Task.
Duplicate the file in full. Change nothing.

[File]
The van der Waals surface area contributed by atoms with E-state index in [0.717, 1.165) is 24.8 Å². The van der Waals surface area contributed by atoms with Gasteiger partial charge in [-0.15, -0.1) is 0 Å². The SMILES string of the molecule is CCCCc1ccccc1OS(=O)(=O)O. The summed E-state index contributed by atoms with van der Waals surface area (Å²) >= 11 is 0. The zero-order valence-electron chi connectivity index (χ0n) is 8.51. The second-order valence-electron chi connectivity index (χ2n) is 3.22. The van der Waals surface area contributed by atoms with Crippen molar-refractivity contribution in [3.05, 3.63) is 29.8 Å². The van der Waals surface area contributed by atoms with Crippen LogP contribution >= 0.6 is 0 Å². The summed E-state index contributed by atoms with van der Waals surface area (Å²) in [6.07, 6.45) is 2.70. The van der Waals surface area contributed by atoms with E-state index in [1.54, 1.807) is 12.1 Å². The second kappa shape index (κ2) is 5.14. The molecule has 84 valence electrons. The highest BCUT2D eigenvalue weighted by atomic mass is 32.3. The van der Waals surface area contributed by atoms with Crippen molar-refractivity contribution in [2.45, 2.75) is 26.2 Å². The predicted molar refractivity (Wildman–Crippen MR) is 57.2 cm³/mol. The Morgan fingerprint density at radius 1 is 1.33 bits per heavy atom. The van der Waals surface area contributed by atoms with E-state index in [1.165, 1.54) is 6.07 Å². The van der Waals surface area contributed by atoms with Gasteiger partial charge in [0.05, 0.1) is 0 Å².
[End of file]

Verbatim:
The van der Waals surface area contributed by atoms with E-state index in [0.717, 1.165) is 24.8 Å². The van der Waals surface area contributed by atoms with Gasteiger partial charge in [-0.15, -0.1) is 0 Å². The SMILES string of the molecule is CCCCc1ccccc1OS(=O)(=O)O. The summed E-state index contributed by atoms with van der Waals surface area (Å²) >= 11 is 0. The zero-order valence-electron chi connectivity index (χ0n) is 8.51. The second-order valence-electron chi connectivity index (χ2n) is 3.22. The van der Waals surface area contributed by atoms with Crippen molar-refractivity contribution in [3.05, 3.63) is 29.8 Å². The van der Waals surface area contributed by atoms with Crippen LogP contribution >= 0.6 is 0 Å². The summed E-state index contributed by atoms with van der Waals surface area (Å²) in [6.07, 6.45) is 2.70. The van der Waals surface area contributed by atoms with E-state index in [1.54, 1.807) is 12.1 Å². The second kappa shape index (κ2) is 5.14. The molecule has 84 valence electrons. The highest BCUT2D eigenvalue weighted by atomic mass is 32.3. The van der Waals surface area contributed by atoms with Crippen molar-refractivity contribution in [2.45, 2.75) is 26.2 Å². The predicted molar refractivity (Wildman–Crippen MR) is 57.2 cm³/mol. The Morgan fingerprint density at radius 1 is 1.33 bits per heavy atom. The van der Waals surface area contributed by atoms with E-state index in [1.165, 1.54) is 6.07 Å². The van der Waals surface area contributed by atoms with Gasteiger partial charge in [0.05, 0.1) is 0 Å².